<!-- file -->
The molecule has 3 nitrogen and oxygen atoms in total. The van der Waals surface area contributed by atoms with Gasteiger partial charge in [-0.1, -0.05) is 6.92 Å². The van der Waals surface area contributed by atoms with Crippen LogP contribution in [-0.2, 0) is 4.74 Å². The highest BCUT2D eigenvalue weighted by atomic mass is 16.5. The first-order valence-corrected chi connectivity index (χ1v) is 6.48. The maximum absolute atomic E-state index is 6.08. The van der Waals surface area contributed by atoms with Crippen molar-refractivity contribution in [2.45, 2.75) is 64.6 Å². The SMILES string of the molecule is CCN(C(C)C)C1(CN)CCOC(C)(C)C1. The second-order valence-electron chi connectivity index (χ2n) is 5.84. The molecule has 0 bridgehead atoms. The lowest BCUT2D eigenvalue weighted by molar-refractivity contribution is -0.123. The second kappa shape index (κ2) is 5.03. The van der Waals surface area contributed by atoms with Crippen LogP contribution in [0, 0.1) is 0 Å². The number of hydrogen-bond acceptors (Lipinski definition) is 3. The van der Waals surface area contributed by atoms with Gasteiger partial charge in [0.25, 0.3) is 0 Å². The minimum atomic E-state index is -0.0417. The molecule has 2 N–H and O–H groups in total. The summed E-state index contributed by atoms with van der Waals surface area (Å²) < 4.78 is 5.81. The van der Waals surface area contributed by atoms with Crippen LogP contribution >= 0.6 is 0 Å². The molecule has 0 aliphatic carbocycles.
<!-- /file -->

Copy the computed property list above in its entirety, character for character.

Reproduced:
The molecule has 3 nitrogen and oxygen atoms in total. The van der Waals surface area contributed by atoms with Gasteiger partial charge in [-0.1, -0.05) is 6.92 Å². The van der Waals surface area contributed by atoms with Crippen LogP contribution in [-0.2, 0) is 4.74 Å². The highest BCUT2D eigenvalue weighted by atomic mass is 16.5. The first-order valence-corrected chi connectivity index (χ1v) is 6.48. The maximum absolute atomic E-state index is 6.08. The van der Waals surface area contributed by atoms with Crippen molar-refractivity contribution in [2.45, 2.75) is 64.6 Å². The SMILES string of the molecule is CCN(C(C)C)C1(CN)CCOC(C)(C)C1. The second-order valence-electron chi connectivity index (χ2n) is 5.84. The molecule has 0 bridgehead atoms. The lowest BCUT2D eigenvalue weighted by molar-refractivity contribution is -0.123. The second kappa shape index (κ2) is 5.03. The van der Waals surface area contributed by atoms with Crippen LogP contribution in [0, 0.1) is 0 Å². The number of hydrogen-bond acceptors (Lipinski definition) is 3. The van der Waals surface area contributed by atoms with Gasteiger partial charge in [0.25, 0.3) is 0 Å². The minimum atomic E-state index is -0.0417. The molecule has 2 N–H and O–H groups in total. The summed E-state index contributed by atoms with van der Waals surface area (Å²) < 4.78 is 5.81. The van der Waals surface area contributed by atoms with Crippen LogP contribution >= 0.6 is 0 Å². The molecule has 0 aliphatic carbocycles.